• Other new features have been added to pip over the years that will never be in easy_install. For example, pip makes it easy to clone your site-packages by building a requirements file and then installing it with a single command on each side. Or to convert your requirements file to a local repo to use for in-house development. And so on.

The only good reason that I know of to use easy_install in 2015 is the special case of using Apple's pre-installed Python versions with OS X 10.5-10.8. Since 10.5, Apple has included easy_install, but as of 10.10 they still don't include pip. With 10.9+, you should still just use, but for 10.5-10.8, this has some problems, so it's easier to sudo easy_install pip. (In general, easy_install pip is a bad idea; it's only for OS X 10.5-10.8 that you want to do this.) Also, 10.5-10.8 include readline in a way that easy_install knows how to kludge around but pip doesn't, so you also want to sudo easy_install readline if you want to upgrade that.

Another—as of yet unmentioned—reason for favoring pip is because it is the new hotness and will continue to be used in the future.

The infographic below—from the Current State of Packaging section in the The Hitchhiker's Guide to Packaging v1.0—shows that setuptools/easy_install will go away in the future.

Here's another infographic from distribute's documentation showing that Setuptools and easy_install will be replaced by the new hotness—distribute and pip. While pip is still the new hotness, Distribute merged with Setuptools in 2013 with the release of Setuptools v0.7.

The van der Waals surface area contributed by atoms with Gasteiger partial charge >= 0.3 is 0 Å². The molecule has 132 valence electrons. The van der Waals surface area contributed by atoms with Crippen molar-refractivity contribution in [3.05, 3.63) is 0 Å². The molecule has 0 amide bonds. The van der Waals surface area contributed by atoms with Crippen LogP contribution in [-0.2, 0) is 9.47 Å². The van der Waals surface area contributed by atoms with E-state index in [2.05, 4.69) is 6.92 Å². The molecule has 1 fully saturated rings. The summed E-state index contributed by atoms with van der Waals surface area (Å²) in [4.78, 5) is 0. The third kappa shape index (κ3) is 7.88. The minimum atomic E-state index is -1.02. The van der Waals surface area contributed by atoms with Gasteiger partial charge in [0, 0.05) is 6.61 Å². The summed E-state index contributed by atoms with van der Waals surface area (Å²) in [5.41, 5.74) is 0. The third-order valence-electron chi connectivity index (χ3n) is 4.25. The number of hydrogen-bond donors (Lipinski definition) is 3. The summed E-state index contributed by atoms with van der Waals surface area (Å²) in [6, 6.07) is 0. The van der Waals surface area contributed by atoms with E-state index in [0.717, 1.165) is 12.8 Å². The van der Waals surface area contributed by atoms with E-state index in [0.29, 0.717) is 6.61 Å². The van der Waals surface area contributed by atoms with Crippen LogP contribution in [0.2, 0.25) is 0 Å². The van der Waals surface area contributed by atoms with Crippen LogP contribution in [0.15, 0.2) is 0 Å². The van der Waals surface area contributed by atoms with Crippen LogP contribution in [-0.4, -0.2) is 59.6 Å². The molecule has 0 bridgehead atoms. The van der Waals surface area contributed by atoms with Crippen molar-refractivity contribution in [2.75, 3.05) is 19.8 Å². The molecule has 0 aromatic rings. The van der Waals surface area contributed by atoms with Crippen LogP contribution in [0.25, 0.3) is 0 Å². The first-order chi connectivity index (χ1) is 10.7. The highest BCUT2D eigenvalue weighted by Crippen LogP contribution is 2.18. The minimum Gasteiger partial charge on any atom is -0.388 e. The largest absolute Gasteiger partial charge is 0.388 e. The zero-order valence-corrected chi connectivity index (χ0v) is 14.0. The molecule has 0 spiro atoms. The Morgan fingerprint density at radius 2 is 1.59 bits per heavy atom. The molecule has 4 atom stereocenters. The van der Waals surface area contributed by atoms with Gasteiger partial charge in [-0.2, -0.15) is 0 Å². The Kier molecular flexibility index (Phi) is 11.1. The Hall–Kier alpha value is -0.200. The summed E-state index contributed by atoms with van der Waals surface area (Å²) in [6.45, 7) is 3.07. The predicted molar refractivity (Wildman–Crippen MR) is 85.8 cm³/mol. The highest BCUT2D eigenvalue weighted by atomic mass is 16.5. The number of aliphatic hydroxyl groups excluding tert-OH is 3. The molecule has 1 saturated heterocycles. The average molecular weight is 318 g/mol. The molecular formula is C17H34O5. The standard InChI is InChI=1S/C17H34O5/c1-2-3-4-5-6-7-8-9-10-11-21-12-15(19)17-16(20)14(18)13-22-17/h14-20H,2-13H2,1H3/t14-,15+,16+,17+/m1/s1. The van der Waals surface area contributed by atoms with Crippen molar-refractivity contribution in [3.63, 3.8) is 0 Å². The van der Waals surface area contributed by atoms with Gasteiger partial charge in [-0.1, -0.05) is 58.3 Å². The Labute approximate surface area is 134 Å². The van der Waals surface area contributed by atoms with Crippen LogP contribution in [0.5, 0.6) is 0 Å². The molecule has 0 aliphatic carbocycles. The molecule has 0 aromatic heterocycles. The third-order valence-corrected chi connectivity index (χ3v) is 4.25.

From Ian Bicking's own introduction to pip:

pip was originally written to improve on easy_install in the following ways

  • All packages are downloaded before installation. Partially-completed installation doesn’t occur as a result.
  • Care is taken to present useful output on the console.
  • The reasons for actions are kept track of. For instance, if a package is being installed, pip keeps track of why that package was required.
  • Error messages should be useful.
  • The code is relatively concise and cohesive, making it easier to use programmatically.
  • Packages don’t have to be installed as egg archives, they can be installed flat (while keeping the egg metadata).
  • Native support for other version control systems (Git, Mercurial and Bazaar)
  • Uninstallation of packages.
  • Simple to define fixed sets of requirements and reliably reproduce a set of packages.